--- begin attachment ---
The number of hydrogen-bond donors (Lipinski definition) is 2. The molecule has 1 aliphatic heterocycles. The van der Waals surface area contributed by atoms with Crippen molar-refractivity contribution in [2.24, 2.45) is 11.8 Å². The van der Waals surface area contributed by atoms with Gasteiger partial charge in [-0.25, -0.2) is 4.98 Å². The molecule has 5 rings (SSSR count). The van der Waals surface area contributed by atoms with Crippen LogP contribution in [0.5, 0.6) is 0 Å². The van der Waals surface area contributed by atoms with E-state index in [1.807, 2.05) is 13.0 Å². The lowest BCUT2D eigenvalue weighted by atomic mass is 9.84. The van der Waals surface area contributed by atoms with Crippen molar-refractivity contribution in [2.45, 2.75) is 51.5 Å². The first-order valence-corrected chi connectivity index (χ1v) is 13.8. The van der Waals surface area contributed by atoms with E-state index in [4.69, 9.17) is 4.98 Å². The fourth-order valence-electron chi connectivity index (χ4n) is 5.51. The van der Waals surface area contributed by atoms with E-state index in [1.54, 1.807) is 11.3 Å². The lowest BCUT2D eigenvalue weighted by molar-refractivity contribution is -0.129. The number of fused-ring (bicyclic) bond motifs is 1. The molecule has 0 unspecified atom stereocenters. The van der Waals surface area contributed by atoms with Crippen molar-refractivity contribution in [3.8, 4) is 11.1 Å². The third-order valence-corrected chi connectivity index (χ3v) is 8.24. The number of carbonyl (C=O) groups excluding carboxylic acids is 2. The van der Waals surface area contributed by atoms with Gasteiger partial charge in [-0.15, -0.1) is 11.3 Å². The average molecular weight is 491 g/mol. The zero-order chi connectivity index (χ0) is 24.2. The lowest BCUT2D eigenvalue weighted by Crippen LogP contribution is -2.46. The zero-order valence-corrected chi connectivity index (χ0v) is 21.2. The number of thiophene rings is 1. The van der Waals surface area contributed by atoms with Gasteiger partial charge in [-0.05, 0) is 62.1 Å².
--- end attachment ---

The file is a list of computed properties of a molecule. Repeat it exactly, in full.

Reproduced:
The number of hydrogen-bond donors (Lipinski definition) is 2. The molecule has 1 aliphatic heterocycles. The van der Waals surface area contributed by atoms with Crippen molar-refractivity contribution in [2.24, 2.45) is 11.8 Å². The van der Waals surface area contributed by atoms with Gasteiger partial charge in [-0.25, -0.2) is 4.98 Å². The molecule has 5 rings (SSSR count). The van der Waals surface area contributed by atoms with Crippen LogP contribution in [0.5, 0.6) is 0 Å². The van der Waals surface area contributed by atoms with E-state index in [1.807, 2.05) is 13.0 Å². The lowest BCUT2D eigenvalue weighted by atomic mass is 9.84. The van der Waals surface area contributed by atoms with Crippen molar-refractivity contribution in [2.45, 2.75) is 51.5 Å². The first-order valence-corrected chi connectivity index (χ1v) is 13.8. The van der Waals surface area contributed by atoms with E-state index in [4.69, 9.17) is 4.98 Å². The fourth-order valence-electron chi connectivity index (χ4n) is 5.51. The van der Waals surface area contributed by atoms with E-state index in [1.54, 1.807) is 11.3 Å². The lowest BCUT2D eigenvalue weighted by molar-refractivity contribution is -0.129. The number of fused-ring (bicyclic) bond motifs is 1. The molecule has 0 unspecified atom stereocenters. The van der Waals surface area contributed by atoms with Crippen molar-refractivity contribution in [3.8, 4) is 11.1 Å². The third-order valence-corrected chi connectivity index (χ3v) is 8.24. The number of carbonyl (C=O) groups excluding carboxylic acids is 2. The van der Waals surface area contributed by atoms with Gasteiger partial charge in [-0.15, -0.1) is 11.3 Å². The average molecular weight is 491 g/mol. The zero-order chi connectivity index (χ0) is 24.2. The lowest BCUT2D eigenvalue weighted by Crippen LogP contribution is -2.46. The zero-order valence-corrected chi connectivity index (χ0v) is 21.2. The number of thiophene rings is 1. The van der Waals surface area contributed by atoms with Gasteiger partial charge in [-0.05, 0) is 62.1 Å².